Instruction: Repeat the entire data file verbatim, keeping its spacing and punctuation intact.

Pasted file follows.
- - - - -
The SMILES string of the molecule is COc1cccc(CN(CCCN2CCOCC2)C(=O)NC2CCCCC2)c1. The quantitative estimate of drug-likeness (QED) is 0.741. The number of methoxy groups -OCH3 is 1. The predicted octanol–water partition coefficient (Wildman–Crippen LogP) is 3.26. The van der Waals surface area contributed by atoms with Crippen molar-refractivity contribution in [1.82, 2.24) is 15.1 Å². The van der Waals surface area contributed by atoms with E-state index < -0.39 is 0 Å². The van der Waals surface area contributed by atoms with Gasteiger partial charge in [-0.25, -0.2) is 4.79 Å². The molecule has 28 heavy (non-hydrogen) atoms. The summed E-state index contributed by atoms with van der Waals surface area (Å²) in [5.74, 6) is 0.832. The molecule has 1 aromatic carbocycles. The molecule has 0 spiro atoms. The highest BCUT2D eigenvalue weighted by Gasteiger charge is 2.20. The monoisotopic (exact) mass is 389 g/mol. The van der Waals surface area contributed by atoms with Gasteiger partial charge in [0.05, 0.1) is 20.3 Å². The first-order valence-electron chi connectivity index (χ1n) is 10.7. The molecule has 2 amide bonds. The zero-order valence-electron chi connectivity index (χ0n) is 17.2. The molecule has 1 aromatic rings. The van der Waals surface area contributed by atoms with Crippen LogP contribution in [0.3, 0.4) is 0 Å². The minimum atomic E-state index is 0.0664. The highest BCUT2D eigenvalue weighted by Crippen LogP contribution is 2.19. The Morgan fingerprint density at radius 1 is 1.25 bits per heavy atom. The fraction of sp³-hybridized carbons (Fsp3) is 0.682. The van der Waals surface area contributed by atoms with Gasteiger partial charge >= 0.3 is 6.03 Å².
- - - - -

The SMILES string of the molecule is COc1cccc(CN(CCCN2CCOCC2)C(=O)NC2CCCCC2)c1. The quantitative estimate of drug-likeness (QED) is 0.741. The number of methoxy groups -OCH3 is 1. The predicted octanol–water partition coefficient (Wildman–Crippen LogP) is 3.26. The van der Waals surface area contributed by atoms with Crippen molar-refractivity contribution in [1.82, 2.24) is 15.1 Å². The van der Waals surface area contributed by atoms with E-state index < -0.39 is 0 Å². The van der Waals surface area contributed by atoms with Gasteiger partial charge in [-0.25, -0.2) is 4.79 Å². The molecule has 28 heavy (non-hydrogen) atoms. The summed E-state index contributed by atoms with van der Waals surface area (Å²) in [5.74, 6) is 0.832. The molecule has 1 aromatic carbocycles. The molecule has 0 spiro atoms. The highest BCUT2D eigenvalue weighted by Gasteiger charge is 2.20. The monoisotopic (exact) mass is 389 g/mol. The van der Waals surface area contributed by atoms with Gasteiger partial charge in [0.05, 0.1) is 20.3 Å². The first-order valence-electron chi connectivity index (χ1n) is 10.7. The molecule has 2 amide bonds. The zero-order valence-electron chi connectivity index (χ0n) is 17.2. The molecule has 1 aromatic rings. The van der Waals surface area contributed by atoms with Crippen LogP contribution in [0.3, 0.4) is 0 Å². The minimum atomic E-state index is 0.0664. The highest BCUT2D eigenvalue weighted by Crippen LogP contribution is 2.19. The Morgan fingerprint density at radius 1 is 1.25 bits per heavy atom. The fraction of sp³-hybridized carbons (Fsp3) is 0.682. The van der Waals surface area contributed by atoms with Gasteiger partial charge >= 0.3 is 6.03 Å².